Lachine TOurist Scavenger Hunt

Lachine Scavenger Hunt

Are you looking for things to do in Montreal? A walk through Lachine and the entrance to the Lachine Canal is an opportunity to learn about its history and discover its other attractions. You will have to solve challenges at each step to learn your next destination.

Walk from City Hall to the Lachine Canal through parks, historic sites, and the beautiful Collège Saint-Anne. Have fun taking on our challenges.

This activity is adapted for social distancing. Do it in a small group (up to 6). The guide is our mobile website, on your smartphone. Go at your own pace, no time limit. No need to touch anything or enter any building.

Église S
Lac Saint-Louis
Parc René Lévesque

You’ll see

  • Saints-Anges Parish
  • Père Marquette Promenade
  • City Hall
  • Saint-Louis Lake
  • Lachine Canal 
  • Lachine Museum
  • Saint-Anne College 
  • and more

We will test this scavenger hunt in the summer of 2020.

Specifications

  • Starting Point: in front of the Lachine City Hall, at 1800 Boulevard Saint-Joseph, Lachine, QC H8S 2N4.
  • Distance: 2.6 km / 1.6 mi
  • Duration: 2 hours
  • Methode: on foot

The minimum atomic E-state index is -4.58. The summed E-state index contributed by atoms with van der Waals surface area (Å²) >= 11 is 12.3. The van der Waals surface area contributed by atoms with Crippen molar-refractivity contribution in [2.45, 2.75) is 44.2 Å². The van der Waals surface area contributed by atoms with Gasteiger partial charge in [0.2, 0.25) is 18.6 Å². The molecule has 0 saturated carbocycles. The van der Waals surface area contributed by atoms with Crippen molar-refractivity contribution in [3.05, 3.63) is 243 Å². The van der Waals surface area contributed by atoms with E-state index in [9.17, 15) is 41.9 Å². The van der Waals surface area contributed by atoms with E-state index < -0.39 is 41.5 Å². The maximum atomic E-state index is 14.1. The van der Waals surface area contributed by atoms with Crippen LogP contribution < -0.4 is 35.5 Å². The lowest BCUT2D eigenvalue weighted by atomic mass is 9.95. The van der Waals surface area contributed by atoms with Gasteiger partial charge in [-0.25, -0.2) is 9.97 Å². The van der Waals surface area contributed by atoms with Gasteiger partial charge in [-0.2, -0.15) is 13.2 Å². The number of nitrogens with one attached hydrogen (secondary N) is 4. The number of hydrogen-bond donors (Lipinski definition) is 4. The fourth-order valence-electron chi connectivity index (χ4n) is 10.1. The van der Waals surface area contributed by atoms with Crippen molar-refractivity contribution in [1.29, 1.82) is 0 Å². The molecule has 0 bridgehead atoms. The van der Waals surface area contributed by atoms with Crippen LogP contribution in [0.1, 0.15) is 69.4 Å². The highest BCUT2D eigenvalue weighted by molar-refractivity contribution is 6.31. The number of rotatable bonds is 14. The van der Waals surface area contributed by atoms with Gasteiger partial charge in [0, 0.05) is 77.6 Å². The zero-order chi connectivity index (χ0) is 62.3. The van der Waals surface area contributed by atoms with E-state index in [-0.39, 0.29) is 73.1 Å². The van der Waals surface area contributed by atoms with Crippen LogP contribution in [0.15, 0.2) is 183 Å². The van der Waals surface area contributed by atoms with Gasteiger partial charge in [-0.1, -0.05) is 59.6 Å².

• Required:
    • A fully charged smartphone with internet access (4G or LTE, Wifi is not enough).
  • Suggested:
    • Water Bottle
    • Local map

A first seigneury was granted here to René Robert Cavelier de La Salle in 1667 and Fort Rolland was established shortly after in 1669.

The name Lachine comes from the unsuccessful expedition by Cavelier de La Salle seeking passage to China (Chine in French). Upon his return, the Montrealers nicknamed him LaChine (instead of LaSalle) to mock his failure.

The 3rd parish on the island of Montreal was established here: Saints-Anges-Gardiens (Saint Gardian Angels).

The Lachine massacre occurred in August 1689 when the Iroquois killed many residents and captured several in a night raid. 80 soldiers arrive the next day but are in turn killed or taken prisoner. A total of 140 residents lost their lives during this episode.

The Lachine Canal opened in 1825 connecting ocean ships to the great lakes. Its corridor became an important industrial area. Beyond this area near the canal, Lachine remained mainly agricultural until the Second World War.

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